Besides that, everyone is free to invest their time and efforts in whatever they want.

          • by miknix (1047580)

            Besides that, everyone is free to invest their time and efforts in whatever they want.

            I choose to invest my time and efforts in useles$%#&%_%%%

        • by Anonymous Coward

          The most dangerous time for a software company is when it breaks continuity because it is easiest for customers to switch to a competitor and the newer offering is often immature. The move from OS 9 to OS X, then from PowerPC to Intel were challenging for Apple, though they did a decent job of using emulators to reduce pain. The move to BB10 nearly killed RIM. The move from XP to Vista was really bumpy Microsoft.

          This is why MS can't break continuity in such a way as to stymie a "complete" ReactOS. If th

          • by jbolden (176878)

            Microsoft has introduced the .NET framework and updated it multiple times. They've already created an operating system to transition people away from WInXP applications, Windows 8. Windows 7 had an XP as a VM built in and Windows 8 has Hypervisor standard. So the solution for Windows XP only applications is just to run XP as a guest OS on Windows 8, and later 9, 10, 11.... If ReactOS replaces the guest OS for legacy support, why would Microsoft even care?

        • by drinkypoo (153816)

          If Reactos ever threatens to get into an usable state, Microsoft can simply outspend them by moving on and letting Reactos always play costly catch up.

          A working copy of Windows XP would let people run Windows XP software without Microsoft, now and in the future. Many people will never need any significant body of software newer than what they have now, but they are forced to buy new software anyway because their operating system stops getting security updates and their old software won't run on their new OS eventually. I mean, even windows doesn't have perfect backwards compatibility. You can't run Civilization 2 on Windows 7, or in XP mode! Both just cau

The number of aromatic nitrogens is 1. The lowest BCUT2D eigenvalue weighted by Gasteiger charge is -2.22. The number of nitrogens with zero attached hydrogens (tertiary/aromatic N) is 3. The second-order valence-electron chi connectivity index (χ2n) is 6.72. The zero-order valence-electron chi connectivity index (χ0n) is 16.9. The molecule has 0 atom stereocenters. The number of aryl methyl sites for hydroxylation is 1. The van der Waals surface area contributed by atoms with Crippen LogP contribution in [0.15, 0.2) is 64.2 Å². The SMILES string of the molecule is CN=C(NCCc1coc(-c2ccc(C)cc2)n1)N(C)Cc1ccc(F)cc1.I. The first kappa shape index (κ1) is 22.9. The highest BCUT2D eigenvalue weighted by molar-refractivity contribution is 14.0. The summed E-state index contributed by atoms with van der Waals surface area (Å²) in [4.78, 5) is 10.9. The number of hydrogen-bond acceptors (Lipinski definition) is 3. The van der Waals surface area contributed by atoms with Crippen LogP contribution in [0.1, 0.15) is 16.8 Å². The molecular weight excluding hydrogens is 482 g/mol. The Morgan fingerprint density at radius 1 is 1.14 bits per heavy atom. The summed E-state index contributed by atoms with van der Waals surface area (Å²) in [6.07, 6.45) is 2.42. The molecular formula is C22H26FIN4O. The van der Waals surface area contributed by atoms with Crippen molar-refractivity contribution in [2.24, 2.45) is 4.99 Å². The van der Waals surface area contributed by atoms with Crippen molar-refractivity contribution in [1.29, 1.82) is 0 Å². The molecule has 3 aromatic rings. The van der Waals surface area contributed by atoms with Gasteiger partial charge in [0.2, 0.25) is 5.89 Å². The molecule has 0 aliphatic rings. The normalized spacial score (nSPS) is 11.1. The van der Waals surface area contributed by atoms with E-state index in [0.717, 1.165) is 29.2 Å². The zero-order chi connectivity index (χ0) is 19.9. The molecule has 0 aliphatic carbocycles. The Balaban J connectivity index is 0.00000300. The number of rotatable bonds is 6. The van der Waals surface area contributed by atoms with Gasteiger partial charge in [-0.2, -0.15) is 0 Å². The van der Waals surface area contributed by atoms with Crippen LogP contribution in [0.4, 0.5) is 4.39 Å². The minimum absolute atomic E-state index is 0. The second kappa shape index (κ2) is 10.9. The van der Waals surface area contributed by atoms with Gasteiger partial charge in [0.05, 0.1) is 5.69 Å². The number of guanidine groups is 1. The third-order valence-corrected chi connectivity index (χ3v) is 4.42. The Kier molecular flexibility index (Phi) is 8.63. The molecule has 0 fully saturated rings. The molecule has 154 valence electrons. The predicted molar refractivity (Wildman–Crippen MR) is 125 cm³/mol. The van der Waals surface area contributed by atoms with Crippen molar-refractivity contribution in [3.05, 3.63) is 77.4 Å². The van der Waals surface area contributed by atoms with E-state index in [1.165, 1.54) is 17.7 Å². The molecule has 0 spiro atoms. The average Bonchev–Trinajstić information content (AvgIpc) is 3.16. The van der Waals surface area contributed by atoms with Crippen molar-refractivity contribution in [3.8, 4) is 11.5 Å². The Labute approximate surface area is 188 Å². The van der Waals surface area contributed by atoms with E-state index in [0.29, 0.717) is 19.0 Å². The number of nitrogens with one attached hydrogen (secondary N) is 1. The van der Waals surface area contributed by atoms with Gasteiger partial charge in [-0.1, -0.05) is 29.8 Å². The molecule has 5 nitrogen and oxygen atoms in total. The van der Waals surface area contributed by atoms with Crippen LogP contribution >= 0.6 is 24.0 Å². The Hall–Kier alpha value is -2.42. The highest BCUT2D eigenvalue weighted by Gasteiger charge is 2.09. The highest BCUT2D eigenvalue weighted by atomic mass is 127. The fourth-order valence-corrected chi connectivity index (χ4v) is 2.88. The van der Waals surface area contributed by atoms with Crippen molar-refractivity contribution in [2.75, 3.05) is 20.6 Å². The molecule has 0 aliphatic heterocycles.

• Or they could sue ReactOS away. Even though the devs go to great lengths to ensure legal safety, I have no doubt there are plenty of software patents Microsoft holds that could be applied. The only reason they allow ReactOS to exist is that it poses no threat to them.

      • by burni2 (1643061)

        Yes, you are right.

        But then they should instead teach Wine and not ReactOS ;) because of "arwinss" (see older news for ReactOS)

      • This leads to another "usability" question. Why not make a "compatibility standard" that IDEs can provide to users?

        Produce an XML spec for describing the supported API features of a given Windows compatibility layer (whether that be Wine, Crossover or ReactOS) that IDEs can simply import to allow developers the option of coding for cross-compatibility in all systems. Ideally it would use RSS to keep up to date with changes.

        I import Wine, Crossover and ReactOS and tell my IDE that to warn me if my software